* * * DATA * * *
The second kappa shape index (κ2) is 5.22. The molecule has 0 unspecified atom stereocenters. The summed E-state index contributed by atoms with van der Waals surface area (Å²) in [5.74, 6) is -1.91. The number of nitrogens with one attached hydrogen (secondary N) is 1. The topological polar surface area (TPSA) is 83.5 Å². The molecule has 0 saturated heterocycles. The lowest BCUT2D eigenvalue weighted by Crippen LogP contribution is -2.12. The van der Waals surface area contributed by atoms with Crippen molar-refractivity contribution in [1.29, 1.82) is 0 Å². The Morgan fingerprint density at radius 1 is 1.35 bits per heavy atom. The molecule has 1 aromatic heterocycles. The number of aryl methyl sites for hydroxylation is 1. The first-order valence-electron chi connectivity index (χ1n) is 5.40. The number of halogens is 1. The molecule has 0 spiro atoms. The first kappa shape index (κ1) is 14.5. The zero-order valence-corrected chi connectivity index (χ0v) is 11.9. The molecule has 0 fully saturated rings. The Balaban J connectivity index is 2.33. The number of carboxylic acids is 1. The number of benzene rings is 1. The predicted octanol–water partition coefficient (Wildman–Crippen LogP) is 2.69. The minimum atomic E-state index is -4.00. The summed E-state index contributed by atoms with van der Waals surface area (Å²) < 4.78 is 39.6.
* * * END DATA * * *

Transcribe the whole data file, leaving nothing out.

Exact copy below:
The second kappa shape index (κ2) is 5.22. The molecule has 0 unspecified atom stereocenters. The summed E-state index contributed by atoms with van der Waals surface area (Å²) in [5.74, 6) is -1.91. The number of nitrogens with one attached hydrogen (secondary N) is 1. The topological polar surface area (TPSA) is 83.5 Å². The molecule has 0 saturated heterocycles. The lowest BCUT2D eigenvalue weighted by Crippen LogP contribution is -2.12. The van der Waals surface area contributed by atoms with Crippen molar-refractivity contribution in [1.29, 1.82) is 0 Å². The Morgan fingerprint density at radius 1 is 1.35 bits per heavy atom. The molecule has 1 aromatic heterocycles. The number of aryl methyl sites for hydroxylation is 1. The first-order valence-electron chi connectivity index (χ1n) is 5.40. The number of halogens is 1. The molecule has 0 spiro atoms. The first kappa shape index (κ1) is 14.5. The zero-order valence-corrected chi connectivity index (χ0v) is 11.9. The molecule has 0 fully saturated rings. The Balaban J connectivity index is 2.33. The number of carboxylic acids is 1. The number of benzene rings is 1. The predicted octanol–water partition coefficient (Wildman–Crippen LogP) is 2.69. The minimum atomic E-state index is -4.00. The summed E-state index contributed by atoms with van der Waals surface area (Å²) < 4.78 is 39.6.